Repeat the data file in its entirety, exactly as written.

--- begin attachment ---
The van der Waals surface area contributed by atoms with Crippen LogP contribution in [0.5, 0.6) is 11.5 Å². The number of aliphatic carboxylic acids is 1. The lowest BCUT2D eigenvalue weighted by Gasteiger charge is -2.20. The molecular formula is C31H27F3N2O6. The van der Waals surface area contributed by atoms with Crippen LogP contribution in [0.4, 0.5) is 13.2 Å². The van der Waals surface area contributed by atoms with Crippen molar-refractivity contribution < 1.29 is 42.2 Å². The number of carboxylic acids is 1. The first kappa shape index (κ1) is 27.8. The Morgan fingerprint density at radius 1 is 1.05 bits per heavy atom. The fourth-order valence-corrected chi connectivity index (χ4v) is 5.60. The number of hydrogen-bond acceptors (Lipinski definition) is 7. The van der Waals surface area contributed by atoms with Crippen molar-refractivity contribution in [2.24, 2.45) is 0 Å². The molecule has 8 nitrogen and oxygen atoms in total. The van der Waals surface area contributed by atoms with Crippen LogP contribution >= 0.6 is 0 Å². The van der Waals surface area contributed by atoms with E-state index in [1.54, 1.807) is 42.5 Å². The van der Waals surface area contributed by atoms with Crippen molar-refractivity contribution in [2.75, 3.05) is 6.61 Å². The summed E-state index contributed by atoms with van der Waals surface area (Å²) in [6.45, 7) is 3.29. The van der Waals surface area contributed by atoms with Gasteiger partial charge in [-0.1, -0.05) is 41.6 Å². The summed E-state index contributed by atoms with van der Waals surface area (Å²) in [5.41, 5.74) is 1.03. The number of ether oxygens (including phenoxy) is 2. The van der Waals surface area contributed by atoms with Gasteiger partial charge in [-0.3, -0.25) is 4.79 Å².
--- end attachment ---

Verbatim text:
The van der Waals surface area contributed by atoms with Crippen LogP contribution in [0.5, 0.6) is 11.5 Å². The number of aliphatic carboxylic acids is 1. The lowest BCUT2D eigenvalue weighted by Gasteiger charge is -2.20. The molecular formula is C31H27F3N2O6. The van der Waals surface area contributed by atoms with Crippen LogP contribution in [0.4, 0.5) is 13.2 Å². The van der Waals surface area contributed by atoms with Crippen molar-refractivity contribution < 1.29 is 42.2 Å². The number of carboxylic acids is 1. The first kappa shape index (κ1) is 27.8. The Morgan fingerprint density at radius 1 is 1.05 bits per heavy atom. The fourth-order valence-corrected chi connectivity index (χ4v) is 5.60. The number of hydrogen-bond acceptors (Lipinski definition) is 7. The van der Waals surface area contributed by atoms with Crippen molar-refractivity contribution in [2.24, 2.45) is 0 Å². The molecule has 8 nitrogen and oxygen atoms in total. The van der Waals surface area contributed by atoms with Crippen LogP contribution >= 0.6 is 0 Å². The van der Waals surface area contributed by atoms with E-state index in [1.54, 1.807) is 42.5 Å². The van der Waals surface area contributed by atoms with Crippen molar-refractivity contribution in [2.75, 3.05) is 6.61 Å². The summed E-state index contributed by atoms with van der Waals surface area (Å²) in [6.45, 7) is 3.29. The van der Waals surface area contributed by atoms with Gasteiger partial charge in [-0.1, -0.05) is 41.6 Å². The summed E-state index contributed by atoms with van der Waals surface area (Å²) in [5.41, 5.74) is 1.03. The number of ether oxygens (including phenoxy) is 2. The van der Waals surface area contributed by atoms with Gasteiger partial charge in [-0.3, -0.25) is 4.79 Å².